For any of us to be with our Heavenly Father, Jesus our Lord and Savior, and the Holy Spirit, along with all the blessed in the new Heavens and Earth is to diligently seek and do God's will so that we please God.
7 When a man's ways please the LORD, he makes even his enemies to be at peace with him.
These next scriptural verses and references listed are just but a few that we need to need to study and understand (Mark 3:31 - 4:1, Matthew 7:19-21, Matthew 25:31-42, Luke 9:35, Luke 22:41-42, John 5:30, John 15:5-8, Acts 2:42-47, Acts 3:22-23, Romans 2:13, Romans 6:16-22, Romans 8:1-11, Romans 12:1-3, Romans 12:19, 1 Corinthians 6:17-20, 1 Corinthians 7:32-35, 1 Corinthians 10:31 - 11:1, 1 Corinthians 16:1-2, 2 Corinthians 5:6-10, Galatians 1:10, Ephesians 5:6-22, Ephesians 6:10-18, Colossians 1:9-14, Philippians 2:1-9, 1 Thessalonians 2:4, 1 Thessalonians 4:1-8, 1 Thessalonians 5:9-11, 1 Thessalonians 5:12-18, 1 Timothy 1:1-5 (NASB), 1 Timothy 2:1-5 (KJV), 2 Timothy 2:3-10, Hebrews 10:19-25 (NASB), Hebrews 10:35-36, Hebrews 11:6, Hebrews 12:14-17, Hebrews 13:15-16, Hebrews 13:20-21, James 4:6-10, 1 Peter 2:13-17, 1 Peter 4:1-4, 1 John 2:15-18, 1 John 3:18-24).
Love not the world, neither the things that are in the world. If any man love the world, the love of the Father is not in him.
Love not the world ... God so "loved the world" that he gave his only begotten Son (John 3:16), but "world" here has a different meaning. "It is an inclusive term for all those who are in the kingdom of darkness and have not been born of God." It also regards the material and temporary character of it. It is "visible" and therefore must be classified among those things which "are seen," contrasting with the things which "are unseen" and designated by Paul as eternal (2 Corinthians 4:18). Bruce noted the difference thus: "It is the world-system organized in rebellion against God which is in view - the current climate of opinion, as we might say." He also observed that the word "love" is different here from that used in John 3:16 "In John 3:16, it is self-sacrificing love; here it is acquisitive love." John will further explain his meaning in the next verse.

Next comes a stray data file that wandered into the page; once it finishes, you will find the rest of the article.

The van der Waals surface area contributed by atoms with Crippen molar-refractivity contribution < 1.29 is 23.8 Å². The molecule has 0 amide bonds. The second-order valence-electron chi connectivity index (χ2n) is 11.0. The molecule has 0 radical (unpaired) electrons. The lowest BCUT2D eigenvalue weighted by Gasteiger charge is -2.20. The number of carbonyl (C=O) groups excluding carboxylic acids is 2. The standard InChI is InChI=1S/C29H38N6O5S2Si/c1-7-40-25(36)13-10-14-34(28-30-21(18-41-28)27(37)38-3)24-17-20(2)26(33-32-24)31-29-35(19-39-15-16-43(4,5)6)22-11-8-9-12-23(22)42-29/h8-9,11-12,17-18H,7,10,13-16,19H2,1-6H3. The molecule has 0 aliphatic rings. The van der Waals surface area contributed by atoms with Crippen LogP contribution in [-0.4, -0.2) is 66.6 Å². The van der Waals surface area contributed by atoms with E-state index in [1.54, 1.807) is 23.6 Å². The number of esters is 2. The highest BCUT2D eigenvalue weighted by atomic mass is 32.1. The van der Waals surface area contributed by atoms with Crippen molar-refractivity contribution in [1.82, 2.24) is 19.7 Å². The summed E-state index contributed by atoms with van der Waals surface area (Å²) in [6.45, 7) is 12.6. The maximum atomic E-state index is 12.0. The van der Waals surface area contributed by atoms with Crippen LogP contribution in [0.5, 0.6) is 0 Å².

Love of the world ... love of the Father ... This strongly suggests the "love of God" contrasted with the love of mammon in Matthew 6:24; and John's statement that the love of the Father is not in one who loves the world corresponds with Jesus' declaration that "No man can serve two masters" (Matthew 6:24). Morris pointed out what he called John's little trick of "emphasizing a word by simply repeating it. He used world three times in this verse and another three times in the next two verses." John used this word "more than twenty times in this epistle," and in more than one sense. Hoon thought that the "world" has the "sense of creation as contrasted with the Creator." See under next verse.
For all that is in the world, the lust of the flesh and the lust of the eyes and the vainglory of life, is not of the Father, but is of the world.